‘The atonement is the work Christ did in his life and death to earn our salvation.’
A. The cause of the atonement
1. The love of God, Jn 3:16.
2. The justice of God, Rom 3:25.
B. The necessity of the atonement
This does not seek to answer the question ‘Why did God purpose to save any people at all?’ But rather, ‘Having purposed to save some, why was the death of Christ the only way this could be achieved?’
1. The necessity of the atonement is indicated in Mt 26:39; Lk 24:25f.
2. Rom 3:26 shows that the atonement was necessary in order to express and vindicate God’s moral character in being both just and justifier.
3. Heb 2:17; 9:23-26; 10:4 show that there was no other way for God to save us.
C. The nature of the atonement
The atonement is first of all objective: its primary influence in on God himself. It is only secondarily subjective, having an application to us.
1. Christ’s active obedience. This is his life of perfect obedience to the law and will of God, Mt 3:15.
2. Christ’s passive obedience. This is his suffering and death which were necessary to pay the penalty for our sins.
(a) He suffered throughout his life, as in the temptation, Mt 4:1-11, and in the intense opposition he met from many Heb 12:3f.
(b) The pain of the cross.
(i) Physical pain and death
(ii) The pain of bearing sin, Isa 53:6; 2 Cor 5:21; Heb 9:28; 1 Pet 2:24. These passages teach that our sin was imputed to Christ.
(iii) Abandonment, Mt 27:46
(iv) Bearing the wrath of God, Rom 3:25. This is propitiation.
3. Further aspects of the death of Christ
(a) The penalty was inflicted by God the Father, Isa 53:6, 10; Rom 5:8; 2 Cor 5:21.
(b) Not eternal suffering but complete payment. If we had to suffer for out own sins, the punishment would be eternal, and we still would not have atoned for them. Christ’s sufferings, however, are complete and efficacious. The penalty has been paid in full. This stands in contrast to Roman Catholic teaching, which hold that the sacrifice of Christ is not merely commemorated, but repeated, in the Mass.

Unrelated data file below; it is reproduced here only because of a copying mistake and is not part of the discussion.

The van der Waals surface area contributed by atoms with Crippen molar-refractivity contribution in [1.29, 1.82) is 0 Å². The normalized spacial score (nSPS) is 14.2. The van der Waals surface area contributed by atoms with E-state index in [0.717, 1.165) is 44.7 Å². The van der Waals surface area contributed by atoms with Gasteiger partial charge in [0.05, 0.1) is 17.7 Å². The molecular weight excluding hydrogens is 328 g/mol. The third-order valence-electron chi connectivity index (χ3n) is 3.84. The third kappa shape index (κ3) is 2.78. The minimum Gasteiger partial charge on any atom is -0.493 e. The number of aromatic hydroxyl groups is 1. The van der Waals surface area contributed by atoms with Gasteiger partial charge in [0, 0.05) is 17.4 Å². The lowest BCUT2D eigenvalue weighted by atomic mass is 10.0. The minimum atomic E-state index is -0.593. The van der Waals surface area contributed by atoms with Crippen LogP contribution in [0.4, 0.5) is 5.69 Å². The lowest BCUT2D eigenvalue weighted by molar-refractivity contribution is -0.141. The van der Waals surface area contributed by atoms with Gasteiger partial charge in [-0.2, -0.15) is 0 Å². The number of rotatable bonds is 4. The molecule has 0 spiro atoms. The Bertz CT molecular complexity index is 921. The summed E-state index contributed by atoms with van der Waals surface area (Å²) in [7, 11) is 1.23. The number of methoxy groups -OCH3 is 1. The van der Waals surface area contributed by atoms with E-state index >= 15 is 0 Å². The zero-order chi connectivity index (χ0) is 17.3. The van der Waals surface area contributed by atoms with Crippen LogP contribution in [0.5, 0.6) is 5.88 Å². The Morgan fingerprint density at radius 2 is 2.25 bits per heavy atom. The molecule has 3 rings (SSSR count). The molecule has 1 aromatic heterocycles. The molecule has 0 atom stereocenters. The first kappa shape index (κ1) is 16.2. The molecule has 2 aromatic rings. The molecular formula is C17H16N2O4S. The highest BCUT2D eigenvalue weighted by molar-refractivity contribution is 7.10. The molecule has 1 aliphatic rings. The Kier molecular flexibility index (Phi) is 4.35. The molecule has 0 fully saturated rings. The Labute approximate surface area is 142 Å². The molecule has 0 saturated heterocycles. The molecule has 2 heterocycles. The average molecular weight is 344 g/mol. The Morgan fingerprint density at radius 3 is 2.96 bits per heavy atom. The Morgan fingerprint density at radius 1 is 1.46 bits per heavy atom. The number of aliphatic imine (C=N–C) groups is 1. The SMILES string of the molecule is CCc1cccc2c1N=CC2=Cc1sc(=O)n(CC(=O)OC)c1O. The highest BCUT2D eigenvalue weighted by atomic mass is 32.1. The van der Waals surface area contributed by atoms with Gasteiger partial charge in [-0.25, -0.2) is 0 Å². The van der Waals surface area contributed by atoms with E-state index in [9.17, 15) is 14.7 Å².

(c) The meaning of the blood of Christ. The blood of Christ stands for his death viewed as a sacrifice for sin. See 1 Pet 1:18f. By the blood of Christ
(i) our consciences are cleansed, Heb 9:14
(ii) we gain access to God, Heb 10:19
(iii) we are progressively cleansed from indwelling sin, 1 Jn 1:7
(iv) we are able to conquer the accuser of the brethren, Rev 12:10f
(v) we are rescued from our sinful way of life, 1 Pet 1:18f.
(d) Christ’s death as ‘penal substitution’, or ‘vicarious substitution’
4. New Testament terminology
(a) We deserve to die as the penalty for sin. Christ died as a sacrifice, cf. Heb 9:26
(b) We deserve to bear God’s wrath against sin. Christ died as a propitiation, cf. 1 Jn 4:10
(c) We are separated from God by our sins. We are reconciled to God through Christ, 2 Cor 5:18f.
(d) We are in bondage to sin and to the kingdom of Satan. Christ has redeemed us, Mk 10:45; Heb 2:15.
Based on Grudem, Systematic Theology, 568-580.